as of this visit. I also agree with the CALJ that the evidence does not 
support a finding that Respondent provided B.B. with an early refill of 
his pain medications.
    However, for many of the same reasons previously discussed, the 
CALJ rejected the other evidence offered by the Government to prove 
that the prescriptions violated 21 CFR 1306.04(a). For example, the 
CALJ again reasoned that ``the UDS results prior to the April 12 amino 
assay UDS'' were not ``adequately noticed by the Government . . . 
regarding this prescribing event [and] are unavailable to support its 
expert's opinion here.'' R.D. at 60. And the CALJ further asserted that 
the Government could not rely on litigation by consent because it did 
``not timely and affirmatively raise[]'' this theory. Id. However, as 
discussed previously, paragraph 3 of the Show Cause Order provided 
adequate notice that various aberrant drug tests would be at issue 
throughout the proceeding.\49\ And even

[[Page 14979]]

if it did not, the record fully supports the conclusion that the issue 
was litigated by consent as, given the absence of an objection, the 
Government had no obligation to affirmatively raise the argument (which 
it did in its Exceptions) until the CALJ issued his Recommended 
Decision.
---------------------------------------------------------------------------

    \49\ As the Show Cause Order alleged:
     From on or about August 25, 2011 through on or about May 9, 
2012, you issued controlled substance[] prescriptions to B.B. in 
violation of Federal and Oklahoma state law. You were aware on each 
of the occasions that you issued controlled substance[] 
prescriptions to B.B. that he presented a high risk of abuse and/or 
diversion of controlled substances, as evidenced by the red flags 
documented in his patient file, such as aberrant urine drug tests, a 
request for early refills, and a claim of stolen drugs. You failed 
to address and, in fact, ignored these red flags, continuing to 
issue B.B. controlled substance prescriptions in the face of 
mounting evidence that he was misusing, abusing, and/or diverting 
the controlled substances you were prescribing.
    ALJ Ex. 1, at 1 ] 3.
---------------------------------------------------------------------------

    The CALJ also failed to give weight to Dr. Owen's testimony that 
Respondent should have either referred B.B. to a specialist in 
addiction or spoken with his mental health professional, asserting that 
the Government did ``not establish[ ] that good medical practice in 
Oklahoma require[d] that.'' R.D. at 60. However, Dr. Owen is board-
certified in pain management, a member of multiple national 
professional societies which focus on pain medicine and is a peer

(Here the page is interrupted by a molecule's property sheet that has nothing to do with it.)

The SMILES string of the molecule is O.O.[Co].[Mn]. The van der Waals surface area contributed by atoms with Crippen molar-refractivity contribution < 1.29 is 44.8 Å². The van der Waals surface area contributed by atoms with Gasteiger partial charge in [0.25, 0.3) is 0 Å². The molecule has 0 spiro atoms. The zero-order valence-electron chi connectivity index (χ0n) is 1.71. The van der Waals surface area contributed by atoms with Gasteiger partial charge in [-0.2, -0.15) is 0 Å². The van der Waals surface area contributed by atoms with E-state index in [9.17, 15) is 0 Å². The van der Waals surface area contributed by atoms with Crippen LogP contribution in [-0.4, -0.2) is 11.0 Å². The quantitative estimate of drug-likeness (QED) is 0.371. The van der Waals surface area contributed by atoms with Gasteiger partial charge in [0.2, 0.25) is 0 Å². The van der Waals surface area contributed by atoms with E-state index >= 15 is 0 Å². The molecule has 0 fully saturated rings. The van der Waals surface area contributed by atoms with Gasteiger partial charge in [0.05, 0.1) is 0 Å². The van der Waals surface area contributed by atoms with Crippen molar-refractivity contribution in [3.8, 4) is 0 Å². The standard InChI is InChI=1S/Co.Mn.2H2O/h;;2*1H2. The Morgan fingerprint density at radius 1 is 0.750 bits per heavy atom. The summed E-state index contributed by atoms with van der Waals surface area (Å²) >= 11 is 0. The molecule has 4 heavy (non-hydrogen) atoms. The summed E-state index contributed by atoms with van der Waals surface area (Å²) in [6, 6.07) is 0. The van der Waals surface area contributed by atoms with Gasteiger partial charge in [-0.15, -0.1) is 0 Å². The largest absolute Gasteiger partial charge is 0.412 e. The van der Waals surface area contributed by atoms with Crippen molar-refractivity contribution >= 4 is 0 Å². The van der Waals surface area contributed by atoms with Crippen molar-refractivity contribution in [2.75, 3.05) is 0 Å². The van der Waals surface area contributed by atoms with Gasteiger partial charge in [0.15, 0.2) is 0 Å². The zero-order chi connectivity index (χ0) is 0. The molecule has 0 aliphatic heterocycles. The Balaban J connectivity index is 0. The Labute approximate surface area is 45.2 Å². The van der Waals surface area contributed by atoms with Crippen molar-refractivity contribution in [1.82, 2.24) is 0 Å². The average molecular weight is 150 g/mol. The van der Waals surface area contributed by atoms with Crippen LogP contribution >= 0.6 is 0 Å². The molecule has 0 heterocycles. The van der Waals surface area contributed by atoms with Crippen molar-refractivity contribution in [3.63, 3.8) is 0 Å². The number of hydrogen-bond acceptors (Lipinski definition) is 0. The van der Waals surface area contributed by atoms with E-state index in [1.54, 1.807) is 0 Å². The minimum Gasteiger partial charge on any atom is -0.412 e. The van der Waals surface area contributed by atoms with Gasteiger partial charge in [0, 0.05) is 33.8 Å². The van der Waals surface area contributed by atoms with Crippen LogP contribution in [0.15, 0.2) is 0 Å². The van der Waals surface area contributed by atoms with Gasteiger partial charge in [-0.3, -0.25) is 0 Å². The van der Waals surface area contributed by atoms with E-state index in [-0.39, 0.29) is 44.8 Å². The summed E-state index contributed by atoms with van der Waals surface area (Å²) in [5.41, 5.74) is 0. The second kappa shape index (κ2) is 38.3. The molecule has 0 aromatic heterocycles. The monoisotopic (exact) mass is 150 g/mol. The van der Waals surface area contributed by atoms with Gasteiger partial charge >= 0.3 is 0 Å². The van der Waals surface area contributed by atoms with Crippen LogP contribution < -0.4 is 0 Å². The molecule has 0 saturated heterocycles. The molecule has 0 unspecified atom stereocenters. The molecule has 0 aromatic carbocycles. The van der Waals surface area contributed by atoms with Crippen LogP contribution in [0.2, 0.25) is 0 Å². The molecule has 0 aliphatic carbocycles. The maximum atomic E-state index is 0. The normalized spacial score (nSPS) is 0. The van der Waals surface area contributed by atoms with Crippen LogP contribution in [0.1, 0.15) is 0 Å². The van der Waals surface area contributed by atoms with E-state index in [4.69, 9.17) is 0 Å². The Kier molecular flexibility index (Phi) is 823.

reviewer on pain medicine for the Journal of Pain Management. As 
previously explained, while the Oklahoma referral provision does not 
categorically require that a physician refer a patient to a specialist 
in addiction or consult with other providers, it clearly contemplates 
that a physician will use sound clinical judgment in determining 
whether a referral or consultation is necessary. And as to whether 
Respondent exercised sound clinical judgment when he neither referred 
B.B. to an addictionologist nor consulted with his mental health 
providers, Respondent produced no evidence showing that the standard of 
care in Oklahoma is materially different from the standard in Texas or 
the standard that is generally recognized by pain management 
practitioners. See United States v. Joseph, 709 F.3d at 1096.
    In rejecting the Government's evidence, the CALJ also explained 
that the Government did not establish that ``good medical practice in 
Oklahoma require[d]'' that Respondent ``document[] in any specific 
level of detail the Respondent's discussion with B.B. about . . . [his] 
success on the treatment plan.'' R.D. at 60. Yet the Board's Regulation 
directs that ``[t]he physician should periodically review the course of 
pain treatment'' and ``[c]ontinuation or modification of controlled 
substances for pain management therapy depends on the physician's 
evaluation of progress toward treatment objectives. Satisfactory 
response to treatment may be indicated by the patient's decreased pain, 
increased level of function or improved quality of life. Objective 
evidence of improved or diminished function should be monitored . . . 
'' Okla. Admin. Code Sec.  435:10-7-11(4). Moreover, another provision 
of the regulation requires physicians to ``keep accurate and complete 
records to include . . . follow-up evaluations . . . . [and] periodic 
reviews.'' Id. Sec.  435:10-7-11(6). And the Board's Policy Statement 
explains that ``[a]ll such prescribing must be based on clear 
documentation of unrelieved pain'' and that ``the validity of the 
physician's treatment of the patient'' will be judged ``based on 
available documentation.'' Policy Statement, at 2.
    Moreover, even if the Board's rule does not mandate ``any specific 
level of detail,'' Dr. Owen offered credible testimony as to why the 
standard of care clearly requires more documentation than that made by